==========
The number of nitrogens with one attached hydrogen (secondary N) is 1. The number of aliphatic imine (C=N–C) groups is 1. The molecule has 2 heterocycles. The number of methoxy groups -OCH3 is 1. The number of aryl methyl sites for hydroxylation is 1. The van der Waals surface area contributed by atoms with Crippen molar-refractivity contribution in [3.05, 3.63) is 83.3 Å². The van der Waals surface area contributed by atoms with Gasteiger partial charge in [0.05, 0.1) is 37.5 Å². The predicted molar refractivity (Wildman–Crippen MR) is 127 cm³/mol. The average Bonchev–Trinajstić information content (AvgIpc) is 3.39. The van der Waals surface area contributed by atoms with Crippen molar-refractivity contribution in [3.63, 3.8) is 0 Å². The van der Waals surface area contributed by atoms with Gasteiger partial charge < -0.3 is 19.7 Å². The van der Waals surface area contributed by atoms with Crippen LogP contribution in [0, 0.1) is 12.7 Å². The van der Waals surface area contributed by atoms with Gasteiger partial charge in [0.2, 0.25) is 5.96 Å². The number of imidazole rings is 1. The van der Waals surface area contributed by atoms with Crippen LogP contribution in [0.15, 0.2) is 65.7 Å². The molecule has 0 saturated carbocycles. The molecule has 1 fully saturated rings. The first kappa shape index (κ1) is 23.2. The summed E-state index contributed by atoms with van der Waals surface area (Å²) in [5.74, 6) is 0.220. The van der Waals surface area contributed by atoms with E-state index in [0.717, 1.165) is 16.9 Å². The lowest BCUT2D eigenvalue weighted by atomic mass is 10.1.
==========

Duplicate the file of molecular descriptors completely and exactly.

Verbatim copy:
The number of nitrogens with one attached hydrogen (secondary N) is 1. The number of aliphatic imine (C=N–C) groups is 1. The molecule has 2 heterocycles. The number of methoxy groups -OCH3 is 1. The number of aryl methyl sites for hydroxylation is 1. The van der Waals surface area contributed by atoms with Crippen molar-refractivity contribution in [3.05, 3.63) is 83.3 Å². The van der Waals surface area contributed by atoms with Gasteiger partial charge in [0.05, 0.1) is 37.5 Å². The predicted molar refractivity (Wildman–Crippen MR) is 127 cm³/mol. The average Bonchev–Trinajstić information content (AvgIpc) is 3.39. The van der Waals surface area contributed by atoms with Crippen molar-refractivity contribution in [3.63, 3.8) is 0 Å². The van der Waals surface area contributed by atoms with Gasteiger partial charge < -0.3 is 19.7 Å². The van der Waals surface area contributed by atoms with Crippen LogP contribution in [0, 0.1) is 12.7 Å². The van der Waals surface area contributed by atoms with Gasteiger partial charge in [0.2, 0.25) is 5.96 Å². The number of imidazole rings is 1. The van der Waals surface area contributed by atoms with Crippen LogP contribution in [0.15, 0.2) is 65.7 Å². The molecule has 0 saturated carbocycles. The molecule has 1 fully saturated rings. The first kappa shape index (κ1) is 23.2. The summed E-state index contributed by atoms with van der Waals surface area (Å²) in [5.74, 6) is 0.220. The van der Waals surface area contributed by atoms with E-state index in [0.717, 1.165) is 16.9 Å². The lowest BCUT2D eigenvalue weighted by atomic mass is 10.1.